1 Definition of Life
- Identify the core characteristics that define “life”
- Identify the commonalities and differences among various definitions of “life”
- Discuss the challenges of settling on a single definition of life
Biology is the science that studies life. What exactly is life? This may sound like a silly question with an obvious answer, but it is not easy to define life. For example, a branch of biology called virology studies viruses, which exhibit some of the characteristics of living entities but lack others. It turns out that although viruses can attack living organisms, cause diseases, and even reproduce, they do not meet the criteria that biologists use to define life.
From its earliest beginnings, biology has wrestled with four questions: What are the shared properties that make something “alive”? How do those various living things function? When faced with the remarkable diversity of life, how do we organize the different kinds of organisms so that we can better understand them? And, finally—what biologists ultimately seek to understand—how did this diversity arise and how is it continuing? As new organisms are discovered every day, biologists continue to seek answers to these and other questions.
Properties of Life
All groups of living organisms share several key characteristics or functions: order, sensitivity or response to stimuli, reproduction, adaptation, growth and development, regulation, homeostasis, and energy processing. When viewed together, these characteristics serve to define life.
Cells are considered the most basic units of life because they represent discrete units that can independently embody all of the other characteristics listed below. All life living things consist of one or more cells. Even very simple, single-celled organisms are remarkably complex. Inside each cell, atoms make up molecules. These in turn make up cell components or organelles. Multicellular organisms, which may consist of millions of individual cells, have an advantage over single-celled organisms in that their cells can be specialized to perform specific functions, and even sacrificed in certain situations for the good of the organism as a whole. How these specialized cells come together to form organs such as the heart, lung, or skin in organisms like the toad shown in Figure 1 will be discussed later.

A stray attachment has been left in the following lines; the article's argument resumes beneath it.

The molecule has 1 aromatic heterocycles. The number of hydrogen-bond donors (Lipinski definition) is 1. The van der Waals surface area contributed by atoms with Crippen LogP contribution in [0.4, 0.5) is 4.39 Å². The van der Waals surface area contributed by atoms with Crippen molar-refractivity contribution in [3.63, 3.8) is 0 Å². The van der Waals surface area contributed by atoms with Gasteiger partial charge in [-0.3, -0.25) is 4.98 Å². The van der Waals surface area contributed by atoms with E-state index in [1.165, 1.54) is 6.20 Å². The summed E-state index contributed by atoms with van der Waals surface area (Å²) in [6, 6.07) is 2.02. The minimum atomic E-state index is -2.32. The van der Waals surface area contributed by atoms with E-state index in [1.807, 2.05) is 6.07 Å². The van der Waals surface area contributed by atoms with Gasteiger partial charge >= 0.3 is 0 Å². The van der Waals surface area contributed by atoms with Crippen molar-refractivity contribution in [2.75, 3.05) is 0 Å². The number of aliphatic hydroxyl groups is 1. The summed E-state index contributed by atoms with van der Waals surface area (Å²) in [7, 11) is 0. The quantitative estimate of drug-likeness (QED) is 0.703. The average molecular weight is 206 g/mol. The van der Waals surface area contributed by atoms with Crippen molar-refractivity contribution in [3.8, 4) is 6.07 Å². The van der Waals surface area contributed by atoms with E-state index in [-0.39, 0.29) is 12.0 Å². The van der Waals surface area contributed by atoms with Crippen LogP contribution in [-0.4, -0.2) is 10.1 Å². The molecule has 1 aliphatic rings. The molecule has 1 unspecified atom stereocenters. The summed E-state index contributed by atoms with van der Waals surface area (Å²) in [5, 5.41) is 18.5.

Sensitivity or Response to Stimuli
Organisms respond to diverse stimuli. For example, plants can grow toward a source of light or respond to touch (Figure 2). Even tiny bacteria can move toward or away from chemicals (a process called chemotaxis) or light (phototaxis). The movement toward a stimulus is considered a positive response, while the movement away from a stimulus is considered a negative response.
CONCEPTS IN ACTION
Watch this video to see how the sensitive plant responds to a touch stimulus.
Single-celled organisms reproduce by first duplicating their DNA, which is the genetic material, and then dividing it equally as the cell prepares to divide to form two new cells. Many multicellular organisms (those made up of more than one cell) produce specialized reproductive cells that will form new individuals. When reproduction occurs, DNA, which encodes genes, is passed along to an organism’s offspring. These genes are the reason that the offspring will belong to the same species and will have characteristics similar to the parent, such as fur color and blood type.